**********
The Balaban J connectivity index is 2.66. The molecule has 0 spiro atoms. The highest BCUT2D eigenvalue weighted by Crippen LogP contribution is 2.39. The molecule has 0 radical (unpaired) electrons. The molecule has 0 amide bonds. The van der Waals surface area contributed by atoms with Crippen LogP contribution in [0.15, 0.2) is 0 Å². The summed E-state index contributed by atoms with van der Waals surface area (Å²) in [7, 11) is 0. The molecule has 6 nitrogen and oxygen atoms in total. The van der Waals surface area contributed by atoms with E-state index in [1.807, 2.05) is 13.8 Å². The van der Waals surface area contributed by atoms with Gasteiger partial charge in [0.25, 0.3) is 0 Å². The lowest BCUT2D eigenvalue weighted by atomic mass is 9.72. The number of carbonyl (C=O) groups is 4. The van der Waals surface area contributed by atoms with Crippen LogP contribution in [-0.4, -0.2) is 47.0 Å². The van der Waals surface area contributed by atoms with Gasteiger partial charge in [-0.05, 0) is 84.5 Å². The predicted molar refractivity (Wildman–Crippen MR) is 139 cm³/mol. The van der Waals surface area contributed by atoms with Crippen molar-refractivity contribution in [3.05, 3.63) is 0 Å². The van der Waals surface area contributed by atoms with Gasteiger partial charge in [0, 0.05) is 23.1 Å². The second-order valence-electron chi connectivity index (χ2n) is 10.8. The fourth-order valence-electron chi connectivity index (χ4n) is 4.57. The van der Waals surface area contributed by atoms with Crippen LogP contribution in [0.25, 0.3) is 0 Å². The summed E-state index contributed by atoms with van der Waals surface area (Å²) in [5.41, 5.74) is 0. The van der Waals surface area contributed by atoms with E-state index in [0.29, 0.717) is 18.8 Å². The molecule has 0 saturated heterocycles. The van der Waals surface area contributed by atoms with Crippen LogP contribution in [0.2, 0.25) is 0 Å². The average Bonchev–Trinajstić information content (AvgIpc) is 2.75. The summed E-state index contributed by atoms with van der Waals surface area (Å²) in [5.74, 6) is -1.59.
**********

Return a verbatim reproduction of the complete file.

The Balaban J connectivity index is 2.66. The molecule has 0 spiro atoms. The highest BCUT2D eigenvalue weighted by Crippen LogP contribution is 2.39. The molecule has 0 radical (unpaired) electrons. The molecule has 0 amide bonds. The van der Waals surface area contributed by atoms with Crippen LogP contribution in [0.15, 0.2) is 0 Å². The summed E-state index contributed by atoms with van der Waals surface area (Å²) in [7, 11) is 0. The molecule has 6 nitrogen and oxygen atoms in total. The van der Waals surface area contributed by atoms with E-state index in [1.807, 2.05) is 13.8 Å². The van der Waals surface area contributed by atoms with Gasteiger partial charge in [0.25, 0.3) is 0 Å². The lowest BCUT2D eigenvalue weighted by atomic mass is 9.72. The number of carbonyl (C=O) groups is 4. The van der Waals surface area contributed by atoms with Crippen LogP contribution in [-0.4, -0.2) is 47.0 Å². The van der Waals surface area contributed by atoms with Gasteiger partial charge in [-0.05, 0) is 84.5 Å². The predicted molar refractivity (Wildman–Crippen MR) is 139 cm³/mol. The van der Waals surface area contributed by atoms with Crippen molar-refractivity contribution in [3.05, 3.63) is 0 Å². The van der Waals surface area contributed by atoms with Gasteiger partial charge in [0, 0.05) is 23.1 Å². The second-order valence-electron chi connectivity index (χ2n) is 10.8. The fourth-order valence-electron chi connectivity index (χ4n) is 4.57. The van der Waals surface area contributed by atoms with Crippen LogP contribution in [0.25, 0.3) is 0 Å². The summed E-state index contributed by atoms with van der Waals surface area (Å²) in [5.41, 5.74) is 0. The van der Waals surface area contributed by atoms with E-state index in [0.29, 0.717) is 18.8 Å². The molecule has 0 saturated heterocycles. The van der Waals surface area contributed by atoms with Crippen LogP contribution in [0.2, 0.25) is 0 Å². The average Bonchev–Trinajstić information content (AvgIpc) is 2.75. The summed E-state index contributed by atoms with van der Waals surface area (Å²) in [5.74, 6) is -1.59.